Feb 13, 2020, Brainerd (MN) Dispatch: Number of special ed students in Brainerd outpace state average https://www.brainerddispatch.com/news/education/4933721-Number-of-special-ed-students-in-Brainerd-outpace-state-average Brainerd Public Schools continues to be above the state average in terms of students receiving special education services. Every December, the Minnesota Automated Reporting Student System reports special education child counts to the Minnesota Department of Education. In Brainerd, 1,598 students — or 22% — received some sort of special education services in 2019. That includes students who are enrolled solely in special education classes and those who may take only one or two a day. This rate continues to be higher than the state of Minnesota, which reported 16% of students receive services. Brainerd stayed consistent with 22% of students reported to receive special education services in 2018 as well. The district percentage has increased over the last five years, though, from 18.6% in 2015. The state average increased from 14.4% in 2015. ... In Brainerd, students primarily fall into one of the following disability categories: speech/language, learning disability, emotional/behavioral, other health disabled, autism spectrum disorder and developmental delay. The highest number of students — 360 — are considered to have learning disabilities, with the next highest category being developmental delay at 318, followed by autism spectrum disorder at 237. The developmental delay category had the highest increase from 2015 at 43%. Anderson said that jump is due to a couple factors, including earlier detections of the disability and more referrals from doctors. Superintendent Laine Larson said she expects to see more increases in that category in the coming years as well, so the district will keep that in mind moving forward. …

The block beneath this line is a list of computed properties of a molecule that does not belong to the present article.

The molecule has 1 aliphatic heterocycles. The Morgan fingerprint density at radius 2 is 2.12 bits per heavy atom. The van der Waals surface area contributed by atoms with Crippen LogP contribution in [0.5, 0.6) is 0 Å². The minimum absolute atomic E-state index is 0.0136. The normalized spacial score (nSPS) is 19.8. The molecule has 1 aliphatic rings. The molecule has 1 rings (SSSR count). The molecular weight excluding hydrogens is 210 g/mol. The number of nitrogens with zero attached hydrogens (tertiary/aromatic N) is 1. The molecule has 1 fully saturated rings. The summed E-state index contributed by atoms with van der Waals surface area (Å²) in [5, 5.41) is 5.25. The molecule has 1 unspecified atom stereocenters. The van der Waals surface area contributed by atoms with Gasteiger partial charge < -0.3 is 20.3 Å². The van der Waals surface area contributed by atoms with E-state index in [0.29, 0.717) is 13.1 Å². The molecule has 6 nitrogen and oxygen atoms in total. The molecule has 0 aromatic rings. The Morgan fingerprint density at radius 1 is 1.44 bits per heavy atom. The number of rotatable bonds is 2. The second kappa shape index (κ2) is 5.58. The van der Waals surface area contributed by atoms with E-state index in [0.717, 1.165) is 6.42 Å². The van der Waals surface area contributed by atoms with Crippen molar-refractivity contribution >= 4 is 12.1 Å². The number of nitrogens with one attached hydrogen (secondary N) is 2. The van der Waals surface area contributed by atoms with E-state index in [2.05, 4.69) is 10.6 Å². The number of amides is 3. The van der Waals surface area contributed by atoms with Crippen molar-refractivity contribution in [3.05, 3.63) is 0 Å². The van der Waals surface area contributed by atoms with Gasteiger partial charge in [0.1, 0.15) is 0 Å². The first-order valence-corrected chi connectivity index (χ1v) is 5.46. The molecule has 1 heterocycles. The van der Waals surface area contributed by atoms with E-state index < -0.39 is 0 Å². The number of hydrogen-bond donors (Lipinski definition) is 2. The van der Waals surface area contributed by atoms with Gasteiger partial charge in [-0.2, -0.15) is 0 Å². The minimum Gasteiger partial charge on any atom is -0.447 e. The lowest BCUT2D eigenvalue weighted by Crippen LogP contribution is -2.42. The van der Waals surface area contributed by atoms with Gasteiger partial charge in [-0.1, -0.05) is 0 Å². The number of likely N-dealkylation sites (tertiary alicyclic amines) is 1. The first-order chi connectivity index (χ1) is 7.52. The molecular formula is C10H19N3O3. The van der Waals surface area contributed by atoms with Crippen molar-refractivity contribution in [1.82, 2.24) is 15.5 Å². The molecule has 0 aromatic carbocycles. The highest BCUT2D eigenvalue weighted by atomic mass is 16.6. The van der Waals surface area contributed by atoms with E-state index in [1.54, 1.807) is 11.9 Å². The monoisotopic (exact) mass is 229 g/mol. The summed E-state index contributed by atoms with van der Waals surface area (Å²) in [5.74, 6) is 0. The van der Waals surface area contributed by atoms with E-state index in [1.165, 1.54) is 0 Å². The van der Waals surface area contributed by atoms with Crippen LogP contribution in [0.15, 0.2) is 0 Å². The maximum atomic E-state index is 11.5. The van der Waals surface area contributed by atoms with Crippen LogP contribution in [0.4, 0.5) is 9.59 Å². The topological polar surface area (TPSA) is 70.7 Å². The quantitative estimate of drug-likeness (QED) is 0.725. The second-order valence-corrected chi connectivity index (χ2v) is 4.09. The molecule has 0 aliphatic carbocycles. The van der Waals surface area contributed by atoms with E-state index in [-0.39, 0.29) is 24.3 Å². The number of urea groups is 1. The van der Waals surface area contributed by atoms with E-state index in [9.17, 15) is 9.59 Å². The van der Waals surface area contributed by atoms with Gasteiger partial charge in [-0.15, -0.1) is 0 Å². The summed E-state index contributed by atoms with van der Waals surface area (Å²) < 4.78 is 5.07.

Children today are noticeably different from previous generations, and the proof is in the news coverage we see every day. This site shows you what’s happening in schools around the world. Children are increasingly disabled and chronically ill, and the education system has to accommodate them. Things we've long associated with autism, like sensory issues, repetitive behaviors, anxiety and lack of social skills, are now problems affecting mainstream students. Blame is predictably placed on bad parenting (otherwise known as trauma from home).
Addressing mental health needs is as important as academics for modern educators. This is an unrecognized disaster. The stories here are about children who can’t learn or behave like children have always been expected to. What childhood has become is a chilling portent for the future of mankind.